Tahiti, a figure-eight shaped island in the South Pacific with a population of around 180,000, received its first undersea fiberoptic cable in 2009—a simple branch to Hawai'i, where traffic would funnel out to the rest of the world.
As Tahiti's only cable connection, Honotua (a name that means "link" and "backbone," or "far ocean" in Tahitian) brought residents high-speed internet. But because of the immense amount of information that fiberoptic systems can carry, Tahiti was left with far more capacity than its residents could possibly use—not to mention the low level of adoption caused by the high cost of access, $70/month for 512 Kb/s, and $180/month for 8Mb/s. More than five years after installing the system, the two internet service providers use only 7 Gb/s of the possible 640 Gb/s.
Still, the Tahitian government is planning another system, one that would make Tahiti more than just an endpoint for transmissions.
The as-yet-unnamed project would make Tahiti the central node in a transpacific network, linking to South America on one side and China on the other.
A network like the one Tahiti is proposing might destabilize the balance of telecommunications power
"The government of French Polynesia is very seriously studying the possibilities of a new connection of its territory to the most pertinent markets in the Asia Pacific region and Latin America," said Teva Rohfritsch, the minister of economy in charge of the Digital Strategy of French Polynesia.
Left unsaid: if Tahiti could gain entry to the elite club of island telecommunication hubs—Guam, Puerto Rico, and Cyprus, the nodes that connect the modern world's staggering undersea cable network—it would supercharge its global significance.
Fiberoptic cables can span the ocean in a single hop. Direct links connect the United States and the United Kingdom, Portugal and Brazil, and Los Angeles and Chikura, just outside Tokyo. The FLAG and SeaMeWe systems include long, uninterrupted routes between the Middle East and India, from India onward to Southeast Asia, and from Australia up to China, with spurs branching off to countries in between.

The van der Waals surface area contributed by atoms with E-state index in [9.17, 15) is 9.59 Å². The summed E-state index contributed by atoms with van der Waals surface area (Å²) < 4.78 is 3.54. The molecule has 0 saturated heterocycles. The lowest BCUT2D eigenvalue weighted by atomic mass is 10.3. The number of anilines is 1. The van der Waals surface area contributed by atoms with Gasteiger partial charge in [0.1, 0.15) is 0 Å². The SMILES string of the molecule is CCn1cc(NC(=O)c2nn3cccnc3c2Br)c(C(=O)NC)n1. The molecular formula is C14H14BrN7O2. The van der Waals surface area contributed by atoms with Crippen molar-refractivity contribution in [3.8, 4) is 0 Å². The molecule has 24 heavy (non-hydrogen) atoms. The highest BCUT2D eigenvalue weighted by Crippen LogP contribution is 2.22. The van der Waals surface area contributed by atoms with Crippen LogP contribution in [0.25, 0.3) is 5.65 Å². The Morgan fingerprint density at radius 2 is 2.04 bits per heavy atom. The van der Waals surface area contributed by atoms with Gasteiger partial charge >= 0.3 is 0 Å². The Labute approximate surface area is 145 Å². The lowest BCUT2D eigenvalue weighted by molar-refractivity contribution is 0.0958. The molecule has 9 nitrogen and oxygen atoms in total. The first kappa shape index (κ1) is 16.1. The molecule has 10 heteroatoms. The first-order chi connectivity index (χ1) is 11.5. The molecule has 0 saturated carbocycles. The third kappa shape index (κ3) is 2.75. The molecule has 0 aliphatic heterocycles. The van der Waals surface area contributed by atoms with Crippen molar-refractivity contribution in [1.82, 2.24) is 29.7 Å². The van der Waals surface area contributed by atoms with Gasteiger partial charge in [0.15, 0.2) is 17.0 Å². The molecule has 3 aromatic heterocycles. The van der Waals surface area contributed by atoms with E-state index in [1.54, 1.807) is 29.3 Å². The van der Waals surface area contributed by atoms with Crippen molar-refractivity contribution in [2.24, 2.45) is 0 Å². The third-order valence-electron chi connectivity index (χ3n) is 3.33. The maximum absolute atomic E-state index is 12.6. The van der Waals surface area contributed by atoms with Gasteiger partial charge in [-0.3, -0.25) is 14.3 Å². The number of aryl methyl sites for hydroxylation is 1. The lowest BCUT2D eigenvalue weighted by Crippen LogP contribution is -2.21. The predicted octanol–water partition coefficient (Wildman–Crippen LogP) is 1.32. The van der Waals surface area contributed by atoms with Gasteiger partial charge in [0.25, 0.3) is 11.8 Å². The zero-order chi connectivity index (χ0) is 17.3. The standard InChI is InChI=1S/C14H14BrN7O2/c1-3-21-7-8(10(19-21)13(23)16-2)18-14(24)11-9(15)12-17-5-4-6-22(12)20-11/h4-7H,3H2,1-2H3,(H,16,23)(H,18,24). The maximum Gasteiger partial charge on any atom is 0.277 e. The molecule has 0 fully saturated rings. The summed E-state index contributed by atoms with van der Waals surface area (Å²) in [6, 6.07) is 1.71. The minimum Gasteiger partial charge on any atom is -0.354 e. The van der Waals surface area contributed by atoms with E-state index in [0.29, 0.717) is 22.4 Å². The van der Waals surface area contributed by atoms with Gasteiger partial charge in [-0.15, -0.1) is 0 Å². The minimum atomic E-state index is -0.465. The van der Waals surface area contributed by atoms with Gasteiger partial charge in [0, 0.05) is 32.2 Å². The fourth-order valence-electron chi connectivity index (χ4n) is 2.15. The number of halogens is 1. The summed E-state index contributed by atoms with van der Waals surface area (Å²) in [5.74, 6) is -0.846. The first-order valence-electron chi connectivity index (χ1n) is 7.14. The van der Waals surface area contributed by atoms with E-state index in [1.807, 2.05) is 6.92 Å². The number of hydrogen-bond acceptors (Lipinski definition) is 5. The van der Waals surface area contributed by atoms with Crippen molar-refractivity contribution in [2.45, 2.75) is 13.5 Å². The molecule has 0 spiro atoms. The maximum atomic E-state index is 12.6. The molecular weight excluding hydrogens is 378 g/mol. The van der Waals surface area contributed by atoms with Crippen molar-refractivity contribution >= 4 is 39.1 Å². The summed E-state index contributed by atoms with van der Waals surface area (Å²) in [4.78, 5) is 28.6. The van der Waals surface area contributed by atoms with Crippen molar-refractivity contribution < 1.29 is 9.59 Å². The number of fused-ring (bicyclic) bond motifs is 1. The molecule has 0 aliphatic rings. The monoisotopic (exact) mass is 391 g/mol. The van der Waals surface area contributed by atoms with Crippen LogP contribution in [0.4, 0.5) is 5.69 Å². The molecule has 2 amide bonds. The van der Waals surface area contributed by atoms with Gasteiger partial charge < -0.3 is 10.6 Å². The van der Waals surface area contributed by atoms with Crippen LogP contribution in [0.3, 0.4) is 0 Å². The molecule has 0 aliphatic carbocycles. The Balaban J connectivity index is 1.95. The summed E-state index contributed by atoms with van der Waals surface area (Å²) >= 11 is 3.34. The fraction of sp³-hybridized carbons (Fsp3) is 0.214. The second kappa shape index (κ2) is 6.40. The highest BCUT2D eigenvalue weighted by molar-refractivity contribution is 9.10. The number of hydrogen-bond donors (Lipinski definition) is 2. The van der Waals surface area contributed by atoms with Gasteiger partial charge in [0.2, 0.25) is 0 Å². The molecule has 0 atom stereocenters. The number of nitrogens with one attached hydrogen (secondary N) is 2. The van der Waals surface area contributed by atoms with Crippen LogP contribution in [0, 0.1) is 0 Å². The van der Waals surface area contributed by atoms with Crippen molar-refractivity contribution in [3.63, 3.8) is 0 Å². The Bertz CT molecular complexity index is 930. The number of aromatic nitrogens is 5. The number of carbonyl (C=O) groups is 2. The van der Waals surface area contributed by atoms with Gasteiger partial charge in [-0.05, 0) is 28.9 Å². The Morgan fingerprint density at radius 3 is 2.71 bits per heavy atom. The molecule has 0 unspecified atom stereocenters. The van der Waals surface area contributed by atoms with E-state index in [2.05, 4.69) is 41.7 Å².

Although it is possible to directly interconnect continents, our global network of undersea cables is, literally, an island network. More than half of the world's undersea cable landings are located on islands. These include island nations (Japan and Indonesia), populous island cities (Hong Kong and Abu Dhabi) and less-intuitive cable hubs like Long Island (where much of New York's traffic comes ashore).
There are more landing points on the islands of Hong Kong and Taiwan than on the entire mainland of China. Fifteen cable systems connect Singapore to the network; only 13 are linked to the rest of mainland Southeast Asia. Six international cables link to the Italian peninsula, while almost three times this number land on Sicilian shores. Continents often depend on islands for their communication. All of Australia's cable traffic passes through islands, which must remain above water and politically stable, before it reaches any other continent.
Some of these island nodes are mere offshoots for global systems, with a simple branch connecting them to the main line. Others, such as Guam, are major hubs of internet traffic. With its three cable stations and 10 cables, extending to 33 landing points across the Pacific, more signal traffic moves through Guam than through many nations around the world. Compare this, for example, to the number of undersea cables linking out from Argentina (5), Canada (4), or Bangladesh (1).
Every ocean and sea has a number of critical intermediary islands. In the Mediterranean, cables stop on Sicily, Crete, and Cyprus. Puerto Rico and the British Virgin Islands are nodes in the Caribbean, and in the Indian Ocean, islands like Mauritius are stopping points for cables between Africa and India. In the Atlantic, Bermuda and Spain's Canary Islands have long been key hubs for communications traffic.